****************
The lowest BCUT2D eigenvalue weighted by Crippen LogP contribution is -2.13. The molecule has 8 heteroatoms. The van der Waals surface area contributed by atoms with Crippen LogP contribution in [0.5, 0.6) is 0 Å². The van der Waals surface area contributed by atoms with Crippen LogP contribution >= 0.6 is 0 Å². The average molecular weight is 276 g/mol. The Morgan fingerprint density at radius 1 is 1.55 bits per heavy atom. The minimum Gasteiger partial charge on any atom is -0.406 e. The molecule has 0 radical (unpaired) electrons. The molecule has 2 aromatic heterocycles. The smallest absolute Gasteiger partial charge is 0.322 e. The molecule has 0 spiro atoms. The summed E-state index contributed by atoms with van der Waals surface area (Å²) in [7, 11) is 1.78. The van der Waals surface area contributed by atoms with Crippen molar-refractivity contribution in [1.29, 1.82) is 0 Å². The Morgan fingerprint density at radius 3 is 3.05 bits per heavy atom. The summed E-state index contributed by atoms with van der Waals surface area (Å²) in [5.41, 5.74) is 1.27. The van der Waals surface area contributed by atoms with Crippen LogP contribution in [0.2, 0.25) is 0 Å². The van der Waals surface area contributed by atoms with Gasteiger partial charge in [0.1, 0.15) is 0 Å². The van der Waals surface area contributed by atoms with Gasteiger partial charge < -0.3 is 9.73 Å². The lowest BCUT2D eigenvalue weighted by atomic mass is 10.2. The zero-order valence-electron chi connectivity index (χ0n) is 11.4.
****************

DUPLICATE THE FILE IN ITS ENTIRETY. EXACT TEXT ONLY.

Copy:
The lowest BCUT2D eigenvalue weighted by Crippen LogP contribution is -2.13. The molecule has 8 heteroatoms. The van der Waals surface area contributed by atoms with Crippen LogP contribution in [0.5, 0.6) is 0 Å². The van der Waals surface area contributed by atoms with Crippen LogP contribution >= 0.6 is 0 Å². The average molecular weight is 276 g/mol. The Morgan fingerprint density at radius 1 is 1.55 bits per heavy atom. The minimum Gasteiger partial charge on any atom is -0.406 e. The molecule has 0 radical (unpaired) electrons. The molecule has 2 aromatic heterocycles. The smallest absolute Gasteiger partial charge is 0.322 e. The molecule has 0 spiro atoms. The summed E-state index contributed by atoms with van der Waals surface area (Å²) in [7, 11) is 1.78. The van der Waals surface area contributed by atoms with Crippen molar-refractivity contribution in [1.29, 1.82) is 0 Å². The Morgan fingerprint density at radius 3 is 3.05 bits per heavy atom. The summed E-state index contributed by atoms with van der Waals surface area (Å²) in [5.41, 5.74) is 1.27. The van der Waals surface area contributed by atoms with Crippen LogP contribution in [0.2, 0.25) is 0 Å². The van der Waals surface area contributed by atoms with Gasteiger partial charge in [0.1, 0.15) is 0 Å². The van der Waals surface area contributed by atoms with Gasteiger partial charge < -0.3 is 9.73 Å². The lowest BCUT2D eigenvalue weighted by atomic mass is 10.2. The zero-order valence-electron chi connectivity index (χ0n) is 11.4.